Positioning on Energy Transition: BHP appears to support a continued role for fossil fuels, despite top-line support for the energy transition. In May 2021, Henry supported a continued role for oil and gas on the pathway to decarbonization. In April 2021, the Sydney Morning Herald reported that BHP directly advocated the Australian federal government to retain the existing fuel tax credit system, which acts as a fossil fuel subsidy. In its Climate Transition Action Plan, published in September 2021, BHP supported a role for LNG and blue ammonia alongside low-carbon alternatives such as copper, nickel and green ammonia.

In its 2020 Global Climate Policy Standards, BHP stated support for policies that ‘aim to support the development and deployment of pre-commercial low emissions technologies’. In an October 2021 statement by Leslie Arnold, Head of International Relations & Public Policy in Washington, BHP called for policy support for zero-carbon electricity under the US infrastructure bill and reconciliation proposal. On its social media in 2021, BHP has also consistently supported the transition to a low-carbon economy and electrification of transport. However, this support appears to be on the condition that policies are technology and commodity neutral.

Industry Association Governance: BHP has disclosed annual reviews and updates of its industry association memberships since 2017. The first review concluded there were material differences between its position on climate and the World Coal Association, resulting in BHP quitting the group in April 2018. However, while BHP also found material differences with highly oppositional lobby groups, including US Chamber of Commerce and Minerals Council of Australia, it has elected to retain its memberships and directly engage these groups on their climate and energy policy positions. BHP’s 2020 review also outlined detailed actions to be taken at four ‘partly aligned’ associations: American Petroleum Institute, Mining Association of Canada, NSW Minerals Council, and US Chamber of Commerce. However, BHP retains membership to these organizations as well as other highly oppositional groups including Australian Petroleum Production and Exploration Association and Minerals Council of Australia).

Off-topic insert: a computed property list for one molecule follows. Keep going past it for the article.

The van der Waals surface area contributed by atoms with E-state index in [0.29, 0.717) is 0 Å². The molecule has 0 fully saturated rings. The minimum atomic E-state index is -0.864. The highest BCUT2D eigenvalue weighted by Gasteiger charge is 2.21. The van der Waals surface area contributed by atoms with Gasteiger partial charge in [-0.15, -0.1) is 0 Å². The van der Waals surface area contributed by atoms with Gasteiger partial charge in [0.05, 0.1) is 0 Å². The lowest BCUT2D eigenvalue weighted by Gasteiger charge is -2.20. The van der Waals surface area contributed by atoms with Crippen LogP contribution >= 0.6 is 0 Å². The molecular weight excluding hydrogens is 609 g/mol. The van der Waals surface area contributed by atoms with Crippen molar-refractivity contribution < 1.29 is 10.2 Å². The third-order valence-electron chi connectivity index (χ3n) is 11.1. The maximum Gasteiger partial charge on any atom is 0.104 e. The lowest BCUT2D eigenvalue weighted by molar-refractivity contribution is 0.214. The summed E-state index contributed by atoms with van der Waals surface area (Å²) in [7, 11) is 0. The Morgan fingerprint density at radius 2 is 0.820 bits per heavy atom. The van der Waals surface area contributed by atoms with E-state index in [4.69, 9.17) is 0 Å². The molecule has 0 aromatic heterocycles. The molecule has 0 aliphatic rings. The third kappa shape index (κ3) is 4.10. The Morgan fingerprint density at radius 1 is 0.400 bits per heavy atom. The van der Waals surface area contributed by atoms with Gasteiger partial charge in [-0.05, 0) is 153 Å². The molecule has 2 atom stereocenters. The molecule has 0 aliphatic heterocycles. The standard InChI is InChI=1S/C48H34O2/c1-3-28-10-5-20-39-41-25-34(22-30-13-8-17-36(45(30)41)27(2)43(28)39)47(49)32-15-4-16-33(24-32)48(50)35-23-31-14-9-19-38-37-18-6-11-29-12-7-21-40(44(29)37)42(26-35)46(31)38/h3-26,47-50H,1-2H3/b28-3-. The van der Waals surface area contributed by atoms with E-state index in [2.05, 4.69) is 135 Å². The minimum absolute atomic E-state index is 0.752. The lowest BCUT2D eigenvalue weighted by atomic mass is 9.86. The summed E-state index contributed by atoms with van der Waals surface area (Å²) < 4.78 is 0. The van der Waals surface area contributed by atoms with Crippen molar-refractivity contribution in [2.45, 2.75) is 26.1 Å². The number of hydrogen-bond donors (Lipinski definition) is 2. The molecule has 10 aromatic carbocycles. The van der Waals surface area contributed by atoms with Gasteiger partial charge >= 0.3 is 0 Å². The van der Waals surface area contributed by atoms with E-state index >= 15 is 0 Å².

QUERIES
DATA SOURCES
21NA2122
12NS-1210
021-1NSNSNS
21NS1122
0NA1NANANANS
0NS0-2-20NS
1NS0NS1NS1
NSNS1-1NSNSNS
NSNSNS-2-2-2NS
01-1-100-1
110-1-10NS
1NS1NANANANS
Strength of Relationship
STRONG
 
 
 
 
 
 
 
WEAK
 
40%
 
40%
 
39%
 
39%
 
51%
 
51%
 
67%
 
67%
 
50%
 
50%
 
47%
 
47%
 
47%
 
47%
 
35%
 
35%
 
34%
 
34%
 
75%
 
75%
 
28%
 
28%
 
67%
 
67%
 
31%
 
31%
 
53%
 
53%
 
41%
 
41%
 
27%
 
27%
 
23%
 
23%
 
63%
 
63%

How to Read our Relationship Score Map

In this section, we depict graphically the relationships the corporation has with trade associations, federations, advocacy groups and other third parties who may be acting on their behalf to influence climate change policy. Each of the columns above represents one relationship the corporation appears to have with such a third party. In these columns, the top, dark section represents the strength of the relationship the corporation has with the influencer. For example if a corporation's senior executive also held a key role in the trade association, we would deem this to be a strong relationship and it would be on the far left of the chart above, with the weaker ones to the right. Click on these grey shaded upper sections for details of these relationships. The middle section contains a link to the organization score details of the influencer concerned, so you can see the details of its climate change policy influence. Click on the middle sections for for details of the trade associations. The lower section contains the organization score of that influencer, the lower the more negatively it is influencing climate policy.